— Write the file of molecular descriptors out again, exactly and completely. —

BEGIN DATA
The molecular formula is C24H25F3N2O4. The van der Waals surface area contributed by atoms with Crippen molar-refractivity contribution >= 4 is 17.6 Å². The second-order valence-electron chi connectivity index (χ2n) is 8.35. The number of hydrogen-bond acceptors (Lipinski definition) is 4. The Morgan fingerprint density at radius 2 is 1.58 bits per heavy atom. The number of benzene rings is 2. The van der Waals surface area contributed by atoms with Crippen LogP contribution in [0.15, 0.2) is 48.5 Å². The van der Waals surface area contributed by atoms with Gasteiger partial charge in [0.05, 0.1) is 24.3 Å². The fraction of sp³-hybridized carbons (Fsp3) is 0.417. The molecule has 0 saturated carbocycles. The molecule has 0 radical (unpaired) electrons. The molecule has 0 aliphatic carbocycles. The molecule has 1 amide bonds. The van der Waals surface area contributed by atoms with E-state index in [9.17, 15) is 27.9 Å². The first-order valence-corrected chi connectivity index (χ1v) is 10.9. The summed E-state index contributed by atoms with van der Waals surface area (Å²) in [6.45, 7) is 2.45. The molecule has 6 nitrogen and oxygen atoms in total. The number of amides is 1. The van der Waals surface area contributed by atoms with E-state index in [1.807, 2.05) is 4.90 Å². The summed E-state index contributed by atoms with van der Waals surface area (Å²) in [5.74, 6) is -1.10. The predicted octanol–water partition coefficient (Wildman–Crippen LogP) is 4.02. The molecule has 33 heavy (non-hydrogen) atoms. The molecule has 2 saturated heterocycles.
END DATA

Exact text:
The molecular formula is C24H25F3N2O4. The van der Waals surface area contributed by atoms with Crippen molar-refractivity contribution >= 4 is 17.6 Å². The second-order valence-electron chi connectivity index (χ2n) is 8.35. The number of hydrogen-bond acceptors (Lipinski definition) is 4. The Morgan fingerprint density at radius 2 is 1.58 bits per heavy atom. The number of benzene rings is 2. The van der Waals surface area contributed by atoms with Crippen LogP contribution in [0.15, 0.2) is 48.5 Å². The van der Waals surface area contributed by atoms with Gasteiger partial charge in [0.05, 0.1) is 24.3 Å². The fraction of sp³-hybridized carbons (Fsp3) is 0.417. The molecule has 0 saturated carbocycles. The molecule has 0 radical (unpaired) electrons. The molecule has 0 aliphatic carbocycles. The molecule has 1 amide bonds. The van der Waals surface area contributed by atoms with E-state index in [9.17, 15) is 27.9 Å². The first-order valence-corrected chi connectivity index (χ1v) is 10.9. The summed E-state index contributed by atoms with van der Waals surface area (Å²) in [6.45, 7) is 2.45. The molecule has 6 nitrogen and oxygen atoms in total. The number of amides is 1. The van der Waals surface area contributed by atoms with E-state index in [1.807, 2.05) is 4.90 Å². The summed E-state index contributed by atoms with van der Waals surface area (Å²) in [5.74, 6) is -1.10. The predicted octanol–water partition coefficient (Wildman–Crippen LogP) is 4.02. The molecule has 33 heavy (non-hydrogen) atoms. The molecule has 2 saturated heterocycles.